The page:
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Could Google's Push for Digital Privacy Changes Affect Law Enforcement?

Google is working to change the Electronic Communications Privacy Act to require that government investigators obtain a search warrant when requesting access to old emails and messages stored online.

by / February 21, 2013

Whenever a new technology emerges that could help police officers or public safety workers do their job more effectively, it's almost inevitable that privacy concerns will arise. And Google, being at the forefront of Internet and technology privacy issues, stated on its blog that it will take a three-pronged approach to technology privacy -- one of which includes how the law currently views much of the content stored online. And this change could affect how officers of the law perform investigations.

Google will uphold its transparency policy and strict request for information process, but the company also stated it would advocate for updating laws such as the U.S. Electronic Communications Privacy Act (ECPA), “so the same protections that apply to your personal documents that you keep in your home also apply to your email and online documents.”

If implemented, this would likely require government investigators to obtain a search warrant when requesting access to old emails and messages stored online -- something the ECPA doesn't currently account for. 

Finding Balance

While there is a need for balance between the public's rights and the needs of police, said Michael Palladino, president of the NYPD Detectives Endowment Association, he also said he would oppose legislation that would make it more difficult for police officers to investigate crimes and protect innocent people.

“I think we should be exploring ways to protect our people more than exploring ways to prevent law enforcement from getting their job done,” he said.

Changes to existing legislation are likely, Palladino said, adding that technology has been a great boon to police, opening new avenues for investigation where previously leads would have dried up.

“If they want to put legislation in to raise that bar a little bit, I'd have to see what the legislation says," he said. "And if the legislation is unreasonable, we will lobby against it."

While police departments are sometimes criticized for encroaching on personal privacy through the use of technology, they shouldn't be, said Gartner analyst Andrew Walls. “They're using the tools available to get their jobs done,” he said, adding that police officers are following the law.

Changing the Law

If the public wants to change how police officers do their job, Walls said legislation should be the mechanism by which change is created. And currently, Walls explained, the ECPA is a hodgepodge of rulings, laws and precedents that doesn't reflect the public's conception of how online privacy should work -- the laws are not keeping pace with technology.

For instance, a password-protected Google (or Yahoo or Hotmail) email account is not protected by privacy laws because the user doesn't possess the physical server that stores his or her information.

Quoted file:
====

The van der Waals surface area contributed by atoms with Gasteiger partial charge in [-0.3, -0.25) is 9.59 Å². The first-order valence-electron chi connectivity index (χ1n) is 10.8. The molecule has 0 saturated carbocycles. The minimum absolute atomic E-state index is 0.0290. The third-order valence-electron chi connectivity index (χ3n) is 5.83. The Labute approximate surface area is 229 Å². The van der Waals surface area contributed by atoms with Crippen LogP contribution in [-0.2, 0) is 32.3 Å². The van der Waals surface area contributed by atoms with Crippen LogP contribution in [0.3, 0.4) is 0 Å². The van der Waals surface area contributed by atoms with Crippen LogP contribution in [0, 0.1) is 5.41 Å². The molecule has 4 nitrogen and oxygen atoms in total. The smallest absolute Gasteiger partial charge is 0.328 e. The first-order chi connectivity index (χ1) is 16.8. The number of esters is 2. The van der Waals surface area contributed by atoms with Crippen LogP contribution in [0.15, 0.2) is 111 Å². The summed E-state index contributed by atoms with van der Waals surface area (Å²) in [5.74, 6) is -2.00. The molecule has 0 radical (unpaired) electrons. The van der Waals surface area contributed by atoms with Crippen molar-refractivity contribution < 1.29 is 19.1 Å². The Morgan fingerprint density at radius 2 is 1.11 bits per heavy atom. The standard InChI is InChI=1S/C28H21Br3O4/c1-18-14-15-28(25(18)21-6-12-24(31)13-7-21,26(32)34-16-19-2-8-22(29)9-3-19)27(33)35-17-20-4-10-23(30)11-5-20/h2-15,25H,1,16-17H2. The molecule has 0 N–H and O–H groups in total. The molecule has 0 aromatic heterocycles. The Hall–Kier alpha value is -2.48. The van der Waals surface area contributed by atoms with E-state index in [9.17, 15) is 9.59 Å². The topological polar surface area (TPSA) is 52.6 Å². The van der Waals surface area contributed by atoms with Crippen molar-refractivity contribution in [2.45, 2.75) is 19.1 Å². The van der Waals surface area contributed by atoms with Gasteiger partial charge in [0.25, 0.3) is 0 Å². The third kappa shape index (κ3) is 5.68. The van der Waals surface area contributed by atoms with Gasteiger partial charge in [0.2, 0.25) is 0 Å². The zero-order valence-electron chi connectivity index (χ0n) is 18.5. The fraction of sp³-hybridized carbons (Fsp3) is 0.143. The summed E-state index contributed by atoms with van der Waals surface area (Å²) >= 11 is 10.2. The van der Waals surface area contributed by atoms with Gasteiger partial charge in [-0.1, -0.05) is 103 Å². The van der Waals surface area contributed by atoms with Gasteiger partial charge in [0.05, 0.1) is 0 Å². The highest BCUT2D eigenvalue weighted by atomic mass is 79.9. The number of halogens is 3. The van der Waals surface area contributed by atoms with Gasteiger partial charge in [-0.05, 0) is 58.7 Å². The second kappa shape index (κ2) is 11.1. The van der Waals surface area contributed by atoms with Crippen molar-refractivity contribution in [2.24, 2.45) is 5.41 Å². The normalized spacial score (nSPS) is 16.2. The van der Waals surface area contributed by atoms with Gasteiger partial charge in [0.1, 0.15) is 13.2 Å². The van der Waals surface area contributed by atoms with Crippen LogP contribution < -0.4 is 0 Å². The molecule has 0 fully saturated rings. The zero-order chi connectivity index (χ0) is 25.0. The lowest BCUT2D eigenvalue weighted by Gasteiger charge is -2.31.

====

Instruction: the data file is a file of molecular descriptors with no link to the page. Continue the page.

“If you have asserted some level of security over it to maintain some level of access control or confidentiality, then there is a perception on the part of the user that they are controlling it -- that they own it, that it is their property to manage and they are simply employing this other agent to act as their repository and the mechanism they use for transport of those messages,” Walls said. “But the law doesn't regard it that way. The law tends to be very technology-specific in terms of hardware.”

Digital privacy laws, Walls argues, should be changed so that technology is ignored to an extent. He recommends shifting the focus to emphasize the actions and perceptions of the user, rather than the specific technologies employed.

For instance, FTP file transfers use network port 20, while IMAP, the protocol that handles email retrieval, uses network port 143 -- and legislators should not be concerned with such specifics, including where cloud-based information is stored, Walls said. They should instead look at what is happening from the user's perspective. “The gray area is created by how the law itself is written,” he said. “I don't think there's a lot of gray area in how society interprets concepts of ownership and concepts of privacy.”

While some would place responsibility on the user and emphasize the concept of a free market to determine which products are used, Walls said that often doesn't work when it comes to technology. "Free markets depend on transparency,” he said. “Transparency is not provided in any of this.”

A company providing a mobile app or service can simply lie to its user base, touting a product as being secure, Walls said, adding that if there's no law requiring the company to provide that security, there is no way for users to know if those promises are being upheld until it's too late. “You cannot make an intelligent, informed decision until something blows up,” he said. “Depending on crisis and catastrophic failures is not a way to drive a market. Transparency is what is required, and the cloud is not known for its transparency, in terms of how things work.”

Emerging technology will find balance eventually, Walls said, and overall Google is doing the right thing by pushing for changes to the ECPA so that everyone will have an accepted set of standards to follow.

Main photo courtesy of arindambanerjee /

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Colin Wood former staff writer

Colin wrote for Government Technology from 2010 through most of 2016.

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